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WATER PUMPS, TANKS, TESTS, WELLS, REPAIRS
WATER CONSERVATION MEASURES
WATER CONTAMINANT LEVELS
WATER FILTERS, HOME USE
WATER HAMMER NOISE DIAGNOSE & CURE
WATER ODORS, CAUSE CURE
WATER PUMP REPAIR GUIDE
WATER PRESSURE LOSS DIAGNOSIS & REPAIR
WATER PUMP SHORT CYCLING
WATER SOFTENERS & CONDITIONERS
WATER TANK REPAIR PROCEDURES
WATER TANK: USES, TROUBLESHOOTING
WATER TESTS, CONTAMINANTS, TREATMENT
WATER TREATMENT EQUIPMENT CHOICES
WELLS CISTERNS & SPRINGS
WELL CHLORINATION & DISINFECTION
WELL FLOW RATE
WELL WATER PRESSURE DIAGNOSIS
WELL YIELD IMPROVEMENT
WINTERIZE A BUILDING
Guide to all types of water wells: well construction, troubleshooting, & repairs.
This article series describes how to identify types of wells and water pumps, and how to diagnose & fix water well problems or water pressure or water quantity problems.
We describe various types of drinking water sources like wells, cisterns, dug wells, drilled wells, artesian wells and well and water pump equipment. We provide advice about what to do when things go wrong.
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This article series describes the different types of sources use for drinking water: wells, cisterns, springs, different well types & different locations for water wells. Here is a comprehensive list of common drinking water sources & well types:
In some older homes you may find that the water well is a drilled or hand dug well located in the building basement or crawl space.
Wells located in the basement or crawl space of a building are sometimes found, usually at older, pre-1940 buildings. On occasion it appears that the well was originally outside the building but the building was expanded over it.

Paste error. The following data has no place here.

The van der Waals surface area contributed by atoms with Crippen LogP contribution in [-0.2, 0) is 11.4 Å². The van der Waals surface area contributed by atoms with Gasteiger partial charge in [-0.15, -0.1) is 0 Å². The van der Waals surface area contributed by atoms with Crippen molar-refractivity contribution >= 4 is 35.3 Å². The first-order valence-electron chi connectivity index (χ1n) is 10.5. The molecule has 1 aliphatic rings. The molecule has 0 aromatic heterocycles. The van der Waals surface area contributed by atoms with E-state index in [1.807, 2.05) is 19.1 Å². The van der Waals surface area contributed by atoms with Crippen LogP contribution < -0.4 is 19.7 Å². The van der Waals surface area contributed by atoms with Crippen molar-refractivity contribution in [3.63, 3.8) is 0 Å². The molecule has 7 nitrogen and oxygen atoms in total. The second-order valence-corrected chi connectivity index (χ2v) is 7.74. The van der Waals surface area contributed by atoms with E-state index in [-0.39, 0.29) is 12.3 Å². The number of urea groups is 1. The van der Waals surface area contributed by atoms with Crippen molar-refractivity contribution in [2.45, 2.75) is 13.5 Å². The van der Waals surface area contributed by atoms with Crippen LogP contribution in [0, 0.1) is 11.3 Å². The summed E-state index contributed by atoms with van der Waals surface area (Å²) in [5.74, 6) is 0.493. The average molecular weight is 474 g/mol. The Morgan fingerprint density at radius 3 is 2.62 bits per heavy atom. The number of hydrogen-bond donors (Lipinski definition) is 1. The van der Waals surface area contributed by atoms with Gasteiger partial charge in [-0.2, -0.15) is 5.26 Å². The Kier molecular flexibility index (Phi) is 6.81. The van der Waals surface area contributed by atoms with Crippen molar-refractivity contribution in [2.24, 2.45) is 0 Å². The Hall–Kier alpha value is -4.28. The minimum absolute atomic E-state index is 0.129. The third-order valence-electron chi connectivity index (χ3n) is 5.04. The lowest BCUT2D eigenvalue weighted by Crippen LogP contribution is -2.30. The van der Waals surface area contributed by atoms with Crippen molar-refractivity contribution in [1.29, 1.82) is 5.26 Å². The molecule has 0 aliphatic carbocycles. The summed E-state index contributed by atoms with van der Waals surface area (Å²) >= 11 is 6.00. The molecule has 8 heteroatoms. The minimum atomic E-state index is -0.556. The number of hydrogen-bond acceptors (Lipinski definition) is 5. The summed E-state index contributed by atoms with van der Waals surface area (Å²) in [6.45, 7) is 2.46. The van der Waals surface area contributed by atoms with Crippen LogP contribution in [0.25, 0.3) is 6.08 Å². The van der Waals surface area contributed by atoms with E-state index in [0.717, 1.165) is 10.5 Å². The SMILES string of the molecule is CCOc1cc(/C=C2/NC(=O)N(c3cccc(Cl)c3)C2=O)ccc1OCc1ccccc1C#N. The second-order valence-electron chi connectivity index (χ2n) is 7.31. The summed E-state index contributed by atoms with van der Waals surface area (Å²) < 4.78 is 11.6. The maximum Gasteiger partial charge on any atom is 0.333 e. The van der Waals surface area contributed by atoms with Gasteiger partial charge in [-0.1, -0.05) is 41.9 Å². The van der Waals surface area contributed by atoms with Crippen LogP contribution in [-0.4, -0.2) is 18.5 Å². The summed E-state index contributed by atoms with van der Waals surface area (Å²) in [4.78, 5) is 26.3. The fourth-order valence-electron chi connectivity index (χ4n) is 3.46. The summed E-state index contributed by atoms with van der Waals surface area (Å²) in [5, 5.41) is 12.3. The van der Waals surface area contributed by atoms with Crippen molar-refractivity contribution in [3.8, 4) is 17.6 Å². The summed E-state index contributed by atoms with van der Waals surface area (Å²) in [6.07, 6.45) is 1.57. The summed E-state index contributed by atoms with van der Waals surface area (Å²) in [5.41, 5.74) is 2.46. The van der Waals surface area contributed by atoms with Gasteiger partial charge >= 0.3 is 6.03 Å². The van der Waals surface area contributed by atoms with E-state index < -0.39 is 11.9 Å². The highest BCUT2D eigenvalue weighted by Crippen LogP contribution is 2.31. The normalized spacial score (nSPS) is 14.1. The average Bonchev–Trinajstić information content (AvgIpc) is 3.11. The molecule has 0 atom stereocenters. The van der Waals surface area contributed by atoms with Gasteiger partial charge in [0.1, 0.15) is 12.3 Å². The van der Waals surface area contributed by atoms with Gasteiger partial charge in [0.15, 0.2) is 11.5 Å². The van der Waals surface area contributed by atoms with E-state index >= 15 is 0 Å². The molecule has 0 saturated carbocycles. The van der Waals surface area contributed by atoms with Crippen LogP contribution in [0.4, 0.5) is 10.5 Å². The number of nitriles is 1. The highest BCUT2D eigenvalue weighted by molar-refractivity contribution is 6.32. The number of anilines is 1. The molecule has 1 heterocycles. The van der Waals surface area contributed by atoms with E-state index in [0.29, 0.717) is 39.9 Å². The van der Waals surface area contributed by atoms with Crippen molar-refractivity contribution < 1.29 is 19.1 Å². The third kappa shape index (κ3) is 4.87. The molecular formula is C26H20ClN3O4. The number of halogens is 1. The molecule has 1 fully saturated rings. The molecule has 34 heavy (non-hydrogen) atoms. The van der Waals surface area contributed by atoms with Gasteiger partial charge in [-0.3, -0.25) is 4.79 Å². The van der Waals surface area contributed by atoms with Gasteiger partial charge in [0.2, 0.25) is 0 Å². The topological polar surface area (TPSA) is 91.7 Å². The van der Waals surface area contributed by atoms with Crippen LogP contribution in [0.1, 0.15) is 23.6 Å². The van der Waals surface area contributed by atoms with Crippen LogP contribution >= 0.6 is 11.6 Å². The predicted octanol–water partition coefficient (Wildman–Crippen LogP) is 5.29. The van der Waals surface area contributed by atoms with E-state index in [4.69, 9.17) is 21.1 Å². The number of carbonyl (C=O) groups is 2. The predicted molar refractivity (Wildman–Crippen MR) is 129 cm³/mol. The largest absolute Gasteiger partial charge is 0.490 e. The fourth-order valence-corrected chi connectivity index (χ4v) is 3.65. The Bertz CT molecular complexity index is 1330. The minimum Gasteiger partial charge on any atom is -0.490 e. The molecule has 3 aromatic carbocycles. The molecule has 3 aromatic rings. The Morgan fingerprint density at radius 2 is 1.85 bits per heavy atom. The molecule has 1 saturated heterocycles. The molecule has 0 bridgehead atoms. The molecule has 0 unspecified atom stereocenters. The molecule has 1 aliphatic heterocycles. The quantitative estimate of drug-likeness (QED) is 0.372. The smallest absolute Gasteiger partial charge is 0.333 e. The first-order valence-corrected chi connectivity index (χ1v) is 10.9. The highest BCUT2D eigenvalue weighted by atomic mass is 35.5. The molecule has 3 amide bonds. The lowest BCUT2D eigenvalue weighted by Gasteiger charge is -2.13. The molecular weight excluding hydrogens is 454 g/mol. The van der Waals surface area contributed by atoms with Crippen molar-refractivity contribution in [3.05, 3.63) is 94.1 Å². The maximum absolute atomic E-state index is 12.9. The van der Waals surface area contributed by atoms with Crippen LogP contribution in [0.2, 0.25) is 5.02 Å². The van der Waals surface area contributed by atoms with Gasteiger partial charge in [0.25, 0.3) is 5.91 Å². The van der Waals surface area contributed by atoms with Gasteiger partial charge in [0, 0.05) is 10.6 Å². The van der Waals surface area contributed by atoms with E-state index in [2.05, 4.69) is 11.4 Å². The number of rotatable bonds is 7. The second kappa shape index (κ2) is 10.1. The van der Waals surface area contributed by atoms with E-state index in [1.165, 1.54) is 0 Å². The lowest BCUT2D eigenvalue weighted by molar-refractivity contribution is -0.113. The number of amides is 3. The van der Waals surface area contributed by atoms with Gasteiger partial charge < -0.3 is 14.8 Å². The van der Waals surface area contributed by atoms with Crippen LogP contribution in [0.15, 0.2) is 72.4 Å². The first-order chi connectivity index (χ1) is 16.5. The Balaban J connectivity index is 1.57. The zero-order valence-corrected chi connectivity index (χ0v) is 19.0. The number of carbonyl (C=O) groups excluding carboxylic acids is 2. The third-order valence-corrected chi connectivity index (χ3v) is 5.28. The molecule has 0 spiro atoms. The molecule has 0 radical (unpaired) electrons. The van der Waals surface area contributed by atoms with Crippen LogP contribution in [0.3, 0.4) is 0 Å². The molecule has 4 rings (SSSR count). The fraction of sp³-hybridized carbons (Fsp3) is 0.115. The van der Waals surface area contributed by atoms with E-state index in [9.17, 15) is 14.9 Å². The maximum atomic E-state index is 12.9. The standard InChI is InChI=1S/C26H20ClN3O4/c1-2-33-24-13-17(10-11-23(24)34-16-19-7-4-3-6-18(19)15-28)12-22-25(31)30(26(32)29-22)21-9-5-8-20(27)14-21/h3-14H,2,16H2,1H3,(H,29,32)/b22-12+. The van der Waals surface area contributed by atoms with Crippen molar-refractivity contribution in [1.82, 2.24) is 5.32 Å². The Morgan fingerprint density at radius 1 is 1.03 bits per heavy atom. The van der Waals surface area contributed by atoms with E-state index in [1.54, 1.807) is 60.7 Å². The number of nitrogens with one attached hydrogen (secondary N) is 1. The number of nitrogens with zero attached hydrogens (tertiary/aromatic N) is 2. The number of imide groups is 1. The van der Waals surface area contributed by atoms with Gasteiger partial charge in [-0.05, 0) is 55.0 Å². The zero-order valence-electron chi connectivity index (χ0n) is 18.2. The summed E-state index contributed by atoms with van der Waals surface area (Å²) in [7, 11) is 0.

Early American construction sometimes located a well (or cistern) in a basement so that a mechanical hand pump could be located indoors (perhaps in a kitchen).
This pair of photographs show my clients discovering that the plastic in the center of the basement floor covered a flimsy wood cover which covered a hand-dug stone lined well in the home's basement.
Also if the building has a problem with basement water entry, depending on the type of well in the basement, there may be a risk of well contamination.
For a modern drilled well which has been "built over" during a building expansion, it becomes impossible to pull out and replace the well piping, foot valve, or submersible pump unless someone has cut a trapdoor into the ceiling/floor above.
Well problem diagnosis continues with the articles listed below.
WATER PRESSURE LOSS DIAGNOSIS & REPAIR starts
Or see LIFE EXPECTANCY of WATER PUMPS - Well Pumps: how long should a water pump last? What affects pump life?
Reader Question: identify well casing types
I was in the process of buying this home when we discovered this pipe hiding on the property. Do you know what this is? Is it some kind of underground oil storage tank? Thanks - F.L. 11/3/2012
From looking at the fencing behind the vertical steel device in your pictures I infer that the diameter is around 6-8 inches - which would make this more likely a steel well casing, not an oil storage tank.
What was mysterious or maybe misleading was that apparent oil-stain like discoloration around the steel pipe elbow and close nipple connected near the top of the casing.
Here are some further investigation steps you can take to convince us we know what this is:
(Apr 4, 2014) Jamie said:
That is a common method used for containing old drilled wells. The large pipe has been pushed over the existing drilled well pipe. If i had to guess the water has a high salt content (drilled too low) and the pipe had rotted. I know this because I have a property with the same problem.
Continue reading at ARTESIAN WELLS, Well Spools or select a topic from the More Reading links shown below.
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Frequently Asked Questions (FAQs)
Question: spring fed cistern, how to handle overflow
(Apr 5, 2014) Chris Shields said: